I like to tailor my pieces to whatever the situation calls for. In my opinion, a good composer must be able to adjust to different situations and requirements without complaint.

    Chris

  5. #5

    Re: Who do we write music for?

    Quote Originally Posted by lontas
    I like to tailor my pieces to whatever the situation calls for. In my opinion, a good composer must be able to adjust to different situations and requirements without complaint.

    Chris
    Absolutely!
    Jess Hendricks
    DMA Student and Teaching Asst in Music Theory/ Composition at the University of Miami
    Personal Website

  6. #6

    Re: Who do we write music for?

    What a thought provoking topic!

    I think I'm kind of in a different boat, though, because I can't play an instrument (at least not that well), and I can't take any serious music class (at least not yet), so that really only leaves one person to write music for: me! As you say, that is top priority anyway. I'm not sure I want to worry too much about performers liking it, unless their likes coincide with mine. I do hope audiences will like it, but I would never change my style just for them. Then again, I probably don't have to worry about that anyway, since I probably have to seem a bit more serious about music for performers to even consider my works for playing . . .
    Sean Patrick Hannifin
    My MP3s | My Melody Generator | my album
    "serious music" ... as if the rest of us are just kidding

  7. #7
    Senior Member
    Join Date
    Mar 2004
    Location
    Wilton, NH
    Posts
    2,450

    Re: Who do we write music for?

    Actually, this was one of the many subjects brought up by my instructor yesterday. To paraphrase –

    If the instrumentalists find the part dull, they’ll think the composer is dull, even if he/she is another Mozart. If, on the other hand, the instrumentalist enjoys the music, they will play it with passion and will put fire into the performance. That is when the magic happens.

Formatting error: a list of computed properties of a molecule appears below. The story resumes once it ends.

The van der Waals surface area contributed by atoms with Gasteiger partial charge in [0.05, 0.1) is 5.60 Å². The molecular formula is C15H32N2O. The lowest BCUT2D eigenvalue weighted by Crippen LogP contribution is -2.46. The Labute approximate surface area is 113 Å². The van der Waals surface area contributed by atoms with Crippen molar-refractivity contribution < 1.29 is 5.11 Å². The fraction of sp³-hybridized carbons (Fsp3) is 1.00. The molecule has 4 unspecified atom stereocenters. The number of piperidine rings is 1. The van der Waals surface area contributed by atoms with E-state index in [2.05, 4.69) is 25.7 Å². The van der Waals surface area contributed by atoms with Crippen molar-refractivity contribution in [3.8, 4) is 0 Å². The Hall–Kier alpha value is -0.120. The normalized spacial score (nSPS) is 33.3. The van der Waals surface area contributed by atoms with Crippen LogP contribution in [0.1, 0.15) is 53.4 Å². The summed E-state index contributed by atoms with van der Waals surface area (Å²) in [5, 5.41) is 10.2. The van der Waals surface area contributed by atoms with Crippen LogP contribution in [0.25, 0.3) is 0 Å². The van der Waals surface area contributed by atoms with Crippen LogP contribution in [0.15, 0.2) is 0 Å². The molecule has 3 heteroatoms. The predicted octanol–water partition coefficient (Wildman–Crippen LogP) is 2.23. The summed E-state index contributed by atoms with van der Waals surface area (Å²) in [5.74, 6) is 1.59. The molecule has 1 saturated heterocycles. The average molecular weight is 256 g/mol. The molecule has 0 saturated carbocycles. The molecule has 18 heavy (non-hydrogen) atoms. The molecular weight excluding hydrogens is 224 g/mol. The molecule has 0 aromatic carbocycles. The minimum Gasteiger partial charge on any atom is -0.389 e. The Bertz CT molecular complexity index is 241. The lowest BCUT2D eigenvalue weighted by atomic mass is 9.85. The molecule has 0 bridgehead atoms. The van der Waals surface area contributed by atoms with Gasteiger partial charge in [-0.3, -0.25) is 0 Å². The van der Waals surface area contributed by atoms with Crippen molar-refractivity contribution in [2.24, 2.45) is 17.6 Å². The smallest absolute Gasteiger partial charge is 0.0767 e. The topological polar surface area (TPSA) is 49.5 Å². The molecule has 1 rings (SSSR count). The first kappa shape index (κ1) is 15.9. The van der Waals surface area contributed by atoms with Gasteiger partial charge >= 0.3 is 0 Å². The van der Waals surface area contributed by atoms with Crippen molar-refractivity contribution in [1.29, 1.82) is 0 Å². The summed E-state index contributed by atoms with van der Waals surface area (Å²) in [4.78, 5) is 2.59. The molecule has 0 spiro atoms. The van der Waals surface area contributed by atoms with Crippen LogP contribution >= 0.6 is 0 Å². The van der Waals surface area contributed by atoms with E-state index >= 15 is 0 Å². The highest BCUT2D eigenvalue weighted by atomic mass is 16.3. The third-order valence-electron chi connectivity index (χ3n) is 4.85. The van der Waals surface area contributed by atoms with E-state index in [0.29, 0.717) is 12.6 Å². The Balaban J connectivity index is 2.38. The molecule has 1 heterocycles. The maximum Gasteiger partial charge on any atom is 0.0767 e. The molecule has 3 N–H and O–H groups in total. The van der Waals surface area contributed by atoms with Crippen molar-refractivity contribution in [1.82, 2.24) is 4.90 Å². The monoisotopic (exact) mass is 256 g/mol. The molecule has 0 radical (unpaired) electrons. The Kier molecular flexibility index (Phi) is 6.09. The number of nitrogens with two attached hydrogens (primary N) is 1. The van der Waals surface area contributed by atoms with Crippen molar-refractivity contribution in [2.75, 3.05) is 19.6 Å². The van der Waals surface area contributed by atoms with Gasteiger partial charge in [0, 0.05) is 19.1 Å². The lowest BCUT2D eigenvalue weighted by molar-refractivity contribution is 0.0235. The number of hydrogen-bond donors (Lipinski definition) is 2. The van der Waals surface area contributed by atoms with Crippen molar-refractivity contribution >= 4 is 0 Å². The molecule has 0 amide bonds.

Makes sense.

    Of course you will get people who, like Kevin, are their own performer. He needs to worry only about his ideas and how to present them to his audience.
    Trent P. McDonald

  8. #8

    Re: Who do we write music for?

    The problem is finding performers who actually listen to the whole as opposed to focussing on just their individual part.

    Not all individual parts require "fire" - often the fire and magic comes from a soloist or a solo line and the ensemble demands a restrained approach.

    Example: Ravel's Bolero - there are many individual parts that in isolation are not exciting to perform, it is only when the sum of all the parts is experienced that the excitement comes.

    Switching to another genre, there are a series of classic Big Band charts that feature trumpet duets - (e.g. Memories of You, Stardust, ..) where again the backing parts are very straightforward and it is only when the soloists are added that the performance makes the hairs stand up on the back of your neck.

    Too many performers do not listen to what is going on around them, and can't get into the mindset of hearing how what they are playing mixes with what others are playing and actually becomes something new.

    Adagio for Strings was a great example that I can use for my approach to performing. Just looking at the first 16 or so measures, the voicing of the parts is beautiful. Perhaps many performers would look on the start of the piece as a "settling in" period before you get down to the meaty climax, but real musicians would play each measure and hear how their part interacts with the other parts to create a beautiful sound.

    My main instrument is trombone, and whilst I enjoy many aspect of trombone playing - extended range (high and low), fast articulations, power that can kill at 20 paces...... there is a particularly powerful experience that occurs when playing slow pieces with perfectly voiced chords. Repeating myself I know, but the individual parts practised at home would soon drive spouses to boredom - it is only when all the parts are put together that the magic occurs. But as I said, there are many who don't listen to the whole and would write such music off as boring to play.